With your ‘official’ page ready to go, start building your online presence.  Twitter, Goodreads, Pinterest, Tumblr and Facebook are a few I use, but there are new ones popping up daily. If you’re the kind of person who is always the centre of attention at parties, you’ll love this part of marketing yourself.  If you’re a wallflower by nature, you’ll hate it.  But there’s no getting around the fact that today’s authors – self-published and traditional – need a connection to their readers.  An unexpected bonus? Meeting other people in the industry.  Looking for an agent wishlist? Stop wishing. Tumblr already has it.  Need support from other independent authors? ASMSG is growing by the day. The internet is a potential wealth of support, insight and advice.  Embrace it.
Next step. Get your book on the shelves so you can—

 photo 16-Nooooooooo_zps9ec550c8.gif

Step 2: Look the Part
Rushing a book to print is another place where self-published writers stumble.  Getting the interior proofed by an editor (rather than a friend) is just the start. Your cover needs to be AMAZING.  Mess up the design and it’ll follow you around like that terrible photo of you in acid wash jeans that keeps showing up on Facebook.  Covers, like your website, need an expert’s touch, because agents will see them.  Don’t do this part yourself.  Don’t get your fourteen year old niece who is good with Photoshop to do it either (unless you REALLY like Comic Sans and that guy from Twilight.)  And for the love of readers everywhere, DON’T use those prefab covers that print-on-demand places offer.  (I love free stuff, but… no.)  
Be as professional about what surrounds your book as what goes into it.  Be willing to pay an artist if you can’t do it yourself.  (DeviantArt is a fantastic place to connect with digital artists.)  And if you like the idea of staying litigation-free, purchase legitimate artwork, take your own photographs, or use images available through creative commons licensing.  Pixabay, Flickr, Shutterstock and Google advanced search are all great places to begin.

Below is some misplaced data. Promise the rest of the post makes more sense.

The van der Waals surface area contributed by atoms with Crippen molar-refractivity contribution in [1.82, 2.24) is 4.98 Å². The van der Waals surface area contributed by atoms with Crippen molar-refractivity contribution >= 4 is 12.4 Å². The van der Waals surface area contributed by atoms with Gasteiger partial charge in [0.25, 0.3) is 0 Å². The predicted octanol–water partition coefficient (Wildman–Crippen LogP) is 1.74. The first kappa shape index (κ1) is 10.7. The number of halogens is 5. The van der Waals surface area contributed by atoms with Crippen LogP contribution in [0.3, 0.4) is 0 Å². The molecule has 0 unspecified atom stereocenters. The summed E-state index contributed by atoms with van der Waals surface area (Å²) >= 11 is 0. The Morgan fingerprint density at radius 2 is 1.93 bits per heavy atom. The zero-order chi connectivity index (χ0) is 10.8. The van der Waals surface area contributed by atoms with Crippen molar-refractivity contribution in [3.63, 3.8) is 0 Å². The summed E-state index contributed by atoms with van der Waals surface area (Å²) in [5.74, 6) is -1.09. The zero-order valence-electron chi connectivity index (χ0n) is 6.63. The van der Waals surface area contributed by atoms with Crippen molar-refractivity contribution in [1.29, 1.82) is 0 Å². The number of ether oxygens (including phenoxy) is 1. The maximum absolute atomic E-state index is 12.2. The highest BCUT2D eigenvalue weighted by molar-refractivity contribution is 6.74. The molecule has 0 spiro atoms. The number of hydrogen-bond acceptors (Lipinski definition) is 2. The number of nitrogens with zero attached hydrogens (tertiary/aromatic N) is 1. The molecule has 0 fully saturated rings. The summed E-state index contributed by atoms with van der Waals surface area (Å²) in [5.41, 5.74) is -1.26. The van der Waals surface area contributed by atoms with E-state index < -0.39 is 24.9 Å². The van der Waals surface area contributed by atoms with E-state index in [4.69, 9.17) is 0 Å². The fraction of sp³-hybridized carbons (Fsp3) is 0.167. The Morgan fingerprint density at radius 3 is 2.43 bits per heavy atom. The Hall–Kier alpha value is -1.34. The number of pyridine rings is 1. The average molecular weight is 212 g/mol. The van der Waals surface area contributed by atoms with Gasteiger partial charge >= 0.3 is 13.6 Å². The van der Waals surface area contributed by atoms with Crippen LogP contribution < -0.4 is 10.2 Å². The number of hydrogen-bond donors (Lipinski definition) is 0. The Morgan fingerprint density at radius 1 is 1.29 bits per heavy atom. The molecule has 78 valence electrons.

Step 3: Read and Review

Once you’ve got your book out there, forget about making money.  
No. I’m not kidding… that comes later.  First, you need to build your readership.  One of the best ways to do this is to get your book reviewed. If your novel is available on Amazon, you can check out the Amazon Top Customer Reviewers list.  Not all reviewers provide contact information, but some do, and you can offer them a free book for an honest review.  Finding reviewers is just as tedious and time consuming as it sounds but it’s a necessary evil.  One good part of this process is that many of those people who do review are willing to cross-post reviews to Goodreads, Barnes and Noble, and other venues.
Another great place to build readership is through book blogs and author interviews.  Some of the bigger blogs will only review if you have a certain number of reviews to begin with, while others do not accept print-on-demand titles.  Remember: Getting your book noticed so that agents notice it is the bigger goal. If that means duct taping yourself to your laptop and emailing review requests forever, get out the tape and DO IT.  Exposure is the name of the game.
Step 4: Stay in the Public Eye
Book trailers are another way to market, but the rule of thumb is that they need to be done well, or not at all.  (Search ‘book trailer’ on youtube, and you will see how bad some of them can be!)  I’m fortunate my nine-to-five job happens to be in the IT field, so trailers were relatively easy step forward.  But even if you aren’t, as with book covers, there are still options.  Multi-media promotions are becoming increasingly important in today’s market, and a person who has mastered this starts the race two steps ahead of the pack.

Many self-published writers get caught up in the rinse, lather, repeat cycle of self-promotion, but if the end goal is to transition over to traditional publishing, you can’t stop there.  Read everything that’s out: good and bad.  Celebrate your successes.  Learn from your mistakes.  Write another manuscript.  Write ten more!  Enter your books into contests, and online publications. 
Most importantly: Keep moving forward. 
Step 5: Do it All Again
When I wrote Intaglio, I thought it’d be ‘the one’ but it took me on a completely different journey than I’d expected.  It might not have been the door I was looking for, but by going through the self-publishing window, I wrote and learned more than I ever had before. With this experience under my belt, I queried another novel.  It was a radically different experience from the previous year.  I had replies from agents within hours of emailing. Some mentioned that they’d checked the reviews on my previous books, others congratulated me on making the ABNA quarterfinals.  Small steps – but all worth the effort! Within a week, I had five agents request the full manuscript.  When I received two separate emails advising me to "get in contact if anyone else makes an offer", I knew it was going to happen.
It did!